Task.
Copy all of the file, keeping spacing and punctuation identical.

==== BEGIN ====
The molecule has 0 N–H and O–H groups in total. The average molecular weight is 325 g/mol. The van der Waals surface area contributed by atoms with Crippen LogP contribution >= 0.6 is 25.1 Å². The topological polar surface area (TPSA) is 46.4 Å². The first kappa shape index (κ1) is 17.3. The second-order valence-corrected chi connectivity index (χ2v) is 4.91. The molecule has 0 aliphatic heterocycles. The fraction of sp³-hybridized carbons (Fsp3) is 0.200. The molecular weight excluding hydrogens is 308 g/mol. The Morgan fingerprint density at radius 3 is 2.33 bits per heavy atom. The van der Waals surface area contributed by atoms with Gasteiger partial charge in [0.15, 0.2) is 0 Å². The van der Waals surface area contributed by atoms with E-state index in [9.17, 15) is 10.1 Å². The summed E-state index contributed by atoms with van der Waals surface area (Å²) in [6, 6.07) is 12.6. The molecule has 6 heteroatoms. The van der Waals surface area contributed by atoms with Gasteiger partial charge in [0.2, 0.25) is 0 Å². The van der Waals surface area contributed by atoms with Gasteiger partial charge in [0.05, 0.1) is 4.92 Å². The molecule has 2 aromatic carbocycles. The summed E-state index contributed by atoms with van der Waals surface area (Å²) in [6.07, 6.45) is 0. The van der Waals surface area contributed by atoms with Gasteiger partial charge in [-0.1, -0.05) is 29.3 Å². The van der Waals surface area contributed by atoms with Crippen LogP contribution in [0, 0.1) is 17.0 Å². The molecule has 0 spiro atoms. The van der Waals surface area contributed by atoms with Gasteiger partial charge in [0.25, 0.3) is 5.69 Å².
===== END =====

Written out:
The molecule has 0 N–H and O–H groups in total. The average molecular weight is 325 g/mol. The van der Waals surface area contributed by atoms with Crippen LogP contribution >= 0.6 is 25.1 Å². The topological polar surface area (TPSA) is 46.4 Å². The first kappa shape index (κ1) is 17.3. The second-order valence-corrected chi connectivity index (χ2v) is 4.91. The molecule has 0 aliphatic heterocycles. The fraction of sp³-hybridized carbons (Fsp3) is 0.200. The molecular weight excluding hydrogens is 308 g/mol. The Morgan fingerprint density at radius 3 is 2.33 bits per heavy atom. The van der Waals surface area contributed by atoms with Gasteiger partial charge in [0.15, 0.2) is 0 Å². The van der Waals surface area contributed by atoms with E-state index in [9.17, 15) is 10.1 Å². The summed E-state index contributed by atoms with van der Waals surface area (Å²) in [6, 6.07) is 12.6. The molecule has 6 heteroatoms. The van der Waals surface area contributed by atoms with Gasteiger partial charge in [0.2, 0.25) is 0 Å². The van der Waals surface area contributed by atoms with Gasteiger partial charge in [0.05, 0.1) is 4.92 Å². The molecule has 2 aromatic carbocycles. The summed E-state index contributed by atoms with van der Waals surface area (Å²) in [6.07, 6.45) is 0. The van der Waals surface area contributed by atoms with Gasteiger partial charge in [-0.1, -0.05) is 29.3 Å². The van der Waals surface area contributed by atoms with Crippen LogP contribution in [0, 0.1) is 17.0 Å². The molecule has 0 spiro atoms. The van der Waals surface area contributed by atoms with Gasteiger partial charge in [0.25, 0.3) is 5.69 Å².